What do you do if your work description does not correspond to your responsibilities?

Recently, a client of mine asked for my assistance in writing her resume. She works for a small company as an office manager. She takes on all of the duties of an Office Manager in her role. She also works with the company owner to set policies, collaborates with freelancers on marketing materials, acts as a liaison between vendors and shipping service providers, and makes sales calls from leads gathered at trade shows. In other words, her work title does not cover all of her duties. Several prospective employers were concerned about the disparity between her title and her overall role in the business, and wondered if she had overstated her duties on her resume.

Many workers find themselves in circumstances where their current job title is so company-specific that it has no significance outside of the organization, or means that they are a rank or more below their actual work responsibilities. In these cases, the challenge we face is properly accounting for our professional experience on our resume in order to advance our careers. There is no easy way to deal with this because you want to be honest on your resume; after all, you don’t want your future employer to call for a reference check and get the idea you lied about your job background, do you?

Professionals disagree about whether you should mention work titles or job functions on your resume. Some people tend to list their title first, then a list of duties, while others strongly prefer to rename their title to include their job role (s). The best choice is to find a comfortable medium and list your work title, as well as a few terms that define your job role, before listing your job responsibilities.

Let’s start by changing the work titles on your resume. If your title is unique or rather relevant to your business, you should try to find an equivalent title that is well-known and understood in your industry. If you work as a customer support representative for a particular product and your role includes the product name, for example, you can simply mention Product Support Representative on your resume. However, avoid overstating your word. Do not change your title in such a way that it implies a change of authority or pay level; do not change the sector of the company where you work; and do not change your title in such a way that it implies you are reporting directly to someone in a role higher than your boss. Any such revisions to your resume are deceptive and will damage your reputation with prospective employers.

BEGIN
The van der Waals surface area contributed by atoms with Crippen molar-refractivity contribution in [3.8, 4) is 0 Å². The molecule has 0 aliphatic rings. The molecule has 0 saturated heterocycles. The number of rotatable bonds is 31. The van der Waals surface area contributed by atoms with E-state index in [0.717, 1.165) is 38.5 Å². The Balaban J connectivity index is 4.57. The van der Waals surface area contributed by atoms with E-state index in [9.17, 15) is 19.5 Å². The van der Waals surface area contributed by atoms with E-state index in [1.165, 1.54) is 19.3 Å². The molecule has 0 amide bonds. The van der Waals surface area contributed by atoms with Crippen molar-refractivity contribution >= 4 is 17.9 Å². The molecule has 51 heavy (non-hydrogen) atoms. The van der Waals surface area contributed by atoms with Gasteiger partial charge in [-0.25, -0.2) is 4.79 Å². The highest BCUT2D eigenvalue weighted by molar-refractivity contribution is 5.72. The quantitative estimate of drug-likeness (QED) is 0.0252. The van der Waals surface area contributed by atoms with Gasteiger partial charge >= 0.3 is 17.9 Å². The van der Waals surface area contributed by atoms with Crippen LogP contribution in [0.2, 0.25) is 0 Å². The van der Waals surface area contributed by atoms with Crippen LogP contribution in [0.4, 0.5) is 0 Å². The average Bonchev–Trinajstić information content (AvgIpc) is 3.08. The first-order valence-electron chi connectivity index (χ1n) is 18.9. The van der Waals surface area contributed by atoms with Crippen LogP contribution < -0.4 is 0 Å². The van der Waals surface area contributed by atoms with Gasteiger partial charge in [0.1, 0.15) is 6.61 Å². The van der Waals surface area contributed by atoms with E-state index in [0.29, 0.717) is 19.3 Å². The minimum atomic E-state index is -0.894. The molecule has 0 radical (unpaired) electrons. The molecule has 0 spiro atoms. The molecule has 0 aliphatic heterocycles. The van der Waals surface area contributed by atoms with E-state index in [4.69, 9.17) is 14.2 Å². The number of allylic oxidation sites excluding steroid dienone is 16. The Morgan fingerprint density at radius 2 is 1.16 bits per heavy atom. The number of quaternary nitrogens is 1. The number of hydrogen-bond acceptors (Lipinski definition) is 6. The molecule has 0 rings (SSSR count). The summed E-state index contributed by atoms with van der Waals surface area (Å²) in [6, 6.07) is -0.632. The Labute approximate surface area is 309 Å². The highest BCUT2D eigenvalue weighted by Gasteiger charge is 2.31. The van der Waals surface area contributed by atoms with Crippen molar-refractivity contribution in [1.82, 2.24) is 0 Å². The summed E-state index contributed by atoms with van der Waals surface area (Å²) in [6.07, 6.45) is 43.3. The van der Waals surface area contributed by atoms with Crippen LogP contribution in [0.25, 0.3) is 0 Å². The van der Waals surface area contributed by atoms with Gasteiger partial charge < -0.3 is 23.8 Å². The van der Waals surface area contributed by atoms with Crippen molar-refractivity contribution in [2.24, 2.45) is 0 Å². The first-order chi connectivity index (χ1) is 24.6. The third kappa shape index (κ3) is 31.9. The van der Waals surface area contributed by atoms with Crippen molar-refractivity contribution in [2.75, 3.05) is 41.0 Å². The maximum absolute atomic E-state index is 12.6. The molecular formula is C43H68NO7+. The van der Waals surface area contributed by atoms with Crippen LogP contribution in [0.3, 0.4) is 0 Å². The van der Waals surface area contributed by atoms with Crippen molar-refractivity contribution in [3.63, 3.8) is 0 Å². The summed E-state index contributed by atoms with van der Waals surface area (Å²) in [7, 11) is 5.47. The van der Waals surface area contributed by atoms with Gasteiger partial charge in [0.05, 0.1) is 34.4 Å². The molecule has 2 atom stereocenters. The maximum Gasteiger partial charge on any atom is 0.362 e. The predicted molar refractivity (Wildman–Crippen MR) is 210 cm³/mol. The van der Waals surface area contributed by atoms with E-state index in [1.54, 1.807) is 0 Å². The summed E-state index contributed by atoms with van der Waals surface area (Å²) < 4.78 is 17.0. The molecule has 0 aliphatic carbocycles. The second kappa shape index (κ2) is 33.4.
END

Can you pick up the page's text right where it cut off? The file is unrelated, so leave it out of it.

Choose the middle ground option if your title suggests less obligation than you actually hold. On your resume, provide your exact job title. If you’re a Product Support Representative who’s also in charge of training new hires for your team, list your title as Product Support Representative/Customer Support and New Hire Training. What you’re doing here is expanding on your work title and including a short overview of your job responsibilities. After this title, make sure your resume contains power statements that describe your actual job duties in order of priority and relation to your career title. This approach is preferred because you are being frank about your title but also suggesting to your boss that your duties vary somewhat from what the title implies. You won’t have to worry about misrepresenting your title or raising doubts about your credibility during background checks and reference calls. Your resume must first and foremost be truthful. When it comes to your work titles and functions, do your utmost to stay objective and concentrate on the positives, and you’ll have a winning resume in no time.

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